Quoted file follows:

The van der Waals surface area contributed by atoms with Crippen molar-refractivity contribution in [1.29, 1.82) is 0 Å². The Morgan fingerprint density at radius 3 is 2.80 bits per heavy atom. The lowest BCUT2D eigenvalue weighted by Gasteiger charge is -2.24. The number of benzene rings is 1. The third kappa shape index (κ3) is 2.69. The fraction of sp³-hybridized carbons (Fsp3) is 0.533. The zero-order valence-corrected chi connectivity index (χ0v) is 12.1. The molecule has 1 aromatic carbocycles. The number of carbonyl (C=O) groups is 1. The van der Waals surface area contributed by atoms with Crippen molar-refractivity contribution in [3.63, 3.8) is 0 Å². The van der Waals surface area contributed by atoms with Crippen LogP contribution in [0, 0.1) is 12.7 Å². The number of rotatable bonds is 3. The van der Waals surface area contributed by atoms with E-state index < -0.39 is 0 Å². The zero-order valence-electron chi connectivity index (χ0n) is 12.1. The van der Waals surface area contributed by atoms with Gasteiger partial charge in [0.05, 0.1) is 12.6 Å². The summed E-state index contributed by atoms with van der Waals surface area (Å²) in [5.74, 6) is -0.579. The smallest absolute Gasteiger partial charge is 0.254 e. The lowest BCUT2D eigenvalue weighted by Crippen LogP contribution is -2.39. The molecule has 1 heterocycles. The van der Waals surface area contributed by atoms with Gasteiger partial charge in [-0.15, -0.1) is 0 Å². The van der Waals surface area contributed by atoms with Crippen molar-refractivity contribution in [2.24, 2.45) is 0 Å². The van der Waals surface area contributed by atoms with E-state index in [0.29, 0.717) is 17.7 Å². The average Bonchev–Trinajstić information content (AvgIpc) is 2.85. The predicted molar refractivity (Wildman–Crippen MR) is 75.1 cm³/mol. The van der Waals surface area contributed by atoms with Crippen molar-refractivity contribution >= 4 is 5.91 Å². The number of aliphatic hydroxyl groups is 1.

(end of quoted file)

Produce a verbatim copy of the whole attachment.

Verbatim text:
The van der Waals surface area contributed by atoms with Crippen molar-refractivity contribution in [1.29, 1.82) is 0 Å². The Morgan fingerprint density at radius 3 is 2.80 bits per heavy atom. The lowest BCUT2D eigenvalue weighted by Gasteiger charge is -2.24. The number of benzene rings is 1. The third kappa shape index (κ3) is 2.69. The fraction of sp³-hybridized carbons (Fsp3) is 0.533. The zero-order valence-corrected chi connectivity index (χ0v) is 12.1. The molecule has 1 aromatic carbocycles. The number of carbonyl (C=O) groups is 1. The van der Waals surface area contributed by atoms with Crippen molar-refractivity contribution in [3.63, 3.8) is 0 Å². The van der Waals surface area contributed by atoms with Crippen LogP contribution in [0, 0.1) is 12.7 Å². The number of rotatable bonds is 3. The van der Waals surface area contributed by atoms with E-state index < -0.39 is 0 Å². The zero-order valence-electron chi connectivity index (χ0n) is 12.1. The van der Waals surface area contributed by atoms with Gasteiger partial charge in [0.05, 0.1) is 12.6 Å². The summed E-state index contributed by atoms with van der Waals surface area (Å²) in [5.74, 6) is -0.579. The smallest absolute Gasteiger partial charge is 0.254 e. The lowest BCUT2D eigenvalue weighted by Crippen LogP contribution is -2.39. The molecule has 1 heterocycles. The van der Waals surface area contributed by atoms with Gasteiger partial charge in [-0.15, -0.1) is 0 Å². The van der Waals surface area contributed by atoms with Crippen molar-refractivity contribution in [2.24, 2.45) is 0 Å². The van der Waals surface area contributed by atoms with E-state index in [0.29, 0.717) is 17.7 Å². The average Bonchev–Trinajstić information content (AvgIpc) is 2.85. The predicted molar refractivity (Wildman–Crippen MR) is 75.1 cm³/mol. The van der Waals surface area contributed by atoms with Crippen molar-refractivity contribution >= 4 is 5.91 Å². The number of aliphatic hydroxyl groups is 1.